Getting Started with Pandas – Lesson 2

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We begin with the second post of our training saga with Pandas. In this article we are going to make a summary of the different functions that are used in Pandas to perform Indexing, Selection and Filtering.

Indexing, Selecting and Filtering

Before we start, we are going to visualize a head of our didactive dataset that we are going to follow to show the examples. It is a well-known dataset that contains wine information.

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As an introduction, we are going to explain some functions that can be very useful when obtaining a broader view of the state of our dataset.

Getting info


We will start with info() function, that offers us insights about the number of columns, name of every column, We start with the info() function that provides us with information about the number and names of columns, the number of non-null elements, and the data type of each column.

Wines Dataset: 

<class 'pandas.core.frame.DataFrame'>
RangeIndex: 1599 entries, 0 to 1598
Data columns (total 12 columns):
 #   Column                Non-Null Count  Dtype  
---  ------                --------------  -----  
 0   fixed acidity         1599 non-null   float64
 1   volatile acidity      1599 non-null   float64
 2   citric acid           1599 non-null   float64
 3   residual sugar        1599 non-null   float64
 4   chlorides             1599 non-null   float64
 5   free sulfur dioxide   1599 non-null   float64
 6   total sulfur dioxide  1599 non-null   float64
 7   density               1599 non-null   float64
 8   pH                    1599 non-null   float64
 9   sulphates             1599 non-null   float64
 10  alcohol               1599 non-null   float64
 11  quality               1599 non-null   int64  
dtypes: float64(11), int64(1)
memory usage: 150.0 KB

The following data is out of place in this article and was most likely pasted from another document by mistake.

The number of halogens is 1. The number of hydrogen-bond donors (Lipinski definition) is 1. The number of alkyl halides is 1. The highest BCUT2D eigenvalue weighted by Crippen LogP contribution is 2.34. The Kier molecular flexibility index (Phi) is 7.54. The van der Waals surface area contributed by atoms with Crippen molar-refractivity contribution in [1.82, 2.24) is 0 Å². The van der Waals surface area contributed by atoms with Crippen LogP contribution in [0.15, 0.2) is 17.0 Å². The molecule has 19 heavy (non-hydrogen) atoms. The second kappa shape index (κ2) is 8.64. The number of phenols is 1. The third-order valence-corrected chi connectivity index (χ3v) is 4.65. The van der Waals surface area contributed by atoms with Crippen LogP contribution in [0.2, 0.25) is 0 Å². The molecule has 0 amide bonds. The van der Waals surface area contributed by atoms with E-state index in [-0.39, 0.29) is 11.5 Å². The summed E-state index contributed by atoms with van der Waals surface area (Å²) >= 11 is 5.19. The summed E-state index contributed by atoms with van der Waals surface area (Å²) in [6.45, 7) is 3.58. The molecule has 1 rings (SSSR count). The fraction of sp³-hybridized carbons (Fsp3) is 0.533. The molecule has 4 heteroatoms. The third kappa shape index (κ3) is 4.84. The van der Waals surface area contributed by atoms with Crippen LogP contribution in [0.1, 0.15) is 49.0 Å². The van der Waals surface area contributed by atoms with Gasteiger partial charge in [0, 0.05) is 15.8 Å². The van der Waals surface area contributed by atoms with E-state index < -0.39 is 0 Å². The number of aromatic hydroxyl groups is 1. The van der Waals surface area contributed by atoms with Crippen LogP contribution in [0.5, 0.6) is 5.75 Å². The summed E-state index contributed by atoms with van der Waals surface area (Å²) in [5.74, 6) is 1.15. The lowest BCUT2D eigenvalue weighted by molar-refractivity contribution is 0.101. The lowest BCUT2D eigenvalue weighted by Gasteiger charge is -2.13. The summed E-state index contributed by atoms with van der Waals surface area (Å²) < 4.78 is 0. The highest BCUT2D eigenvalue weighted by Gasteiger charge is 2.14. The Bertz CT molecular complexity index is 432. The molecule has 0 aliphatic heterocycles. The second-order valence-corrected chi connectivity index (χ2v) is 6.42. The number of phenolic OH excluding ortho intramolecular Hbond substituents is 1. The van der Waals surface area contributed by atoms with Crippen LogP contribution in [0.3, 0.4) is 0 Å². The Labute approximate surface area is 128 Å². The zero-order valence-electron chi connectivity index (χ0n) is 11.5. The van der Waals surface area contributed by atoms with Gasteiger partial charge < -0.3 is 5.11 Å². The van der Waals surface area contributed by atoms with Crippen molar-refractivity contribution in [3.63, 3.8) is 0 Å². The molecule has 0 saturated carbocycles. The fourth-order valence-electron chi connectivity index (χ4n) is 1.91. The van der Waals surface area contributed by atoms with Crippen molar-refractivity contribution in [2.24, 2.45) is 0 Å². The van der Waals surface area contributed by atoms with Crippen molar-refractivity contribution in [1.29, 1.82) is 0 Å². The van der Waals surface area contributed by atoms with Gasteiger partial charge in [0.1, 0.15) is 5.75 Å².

We continue with the dtypes attribute that shows us exclusively the data type of each column.


Wines Dataset: 

fixed acidity           float64
volatile acidity        float64
citric acid             float64
residual sugar          float64
chlorides               float64
free sulfur dioxide     float64
total sulfur dioxide    float64
density                 float64
pH                      float64
sulphates               float64
alcohol                 float64
quality                   int64
dtype: object


The following function provides us with information on numerous statistical calculations that help us understand the distribution of our dataset.


Wines Dataset: 

fixed acidity volatile acidity citric acid residual sugar chlorides free sulfur dioxide total sulfur dioxide density pH sulphates alcohol quality
count 1599.000000 1599.000000 1599.000000 1599.000000 1599.000000 1599.000000 1599.000000 1599.000000 1599.000000 1599.000000 1599.000000 1599.000000
mean 8.319637 0.527821 0.270976 2.538806 0.087467 15.874922 46.467792 0.996747 3.311113 0.658149 10.422983 5.636023
std 1.741096 0.179060 0.194801 1.409928 0.047065 10.460157 32.895324 0.001887 0.154386 0.169507 1.065668 0.807569
min 4.600000 0.120000 0.000000 0.900000 0.012000 1.000000 6.000000 0.990070 2.740000 0.330000 8.400000 3.000000
25% 7.100000 0.390000 0.090000 1.900000 0.070000 7.000000 22.000000 0.995600 3.210000 0.550000 9.500000 5.000000
50% 7.900000 0.520000 0.260000 2.200000 0.079000 14.000000 38.000000 0.996750 3.310000 0.620000 10.200000 6.000000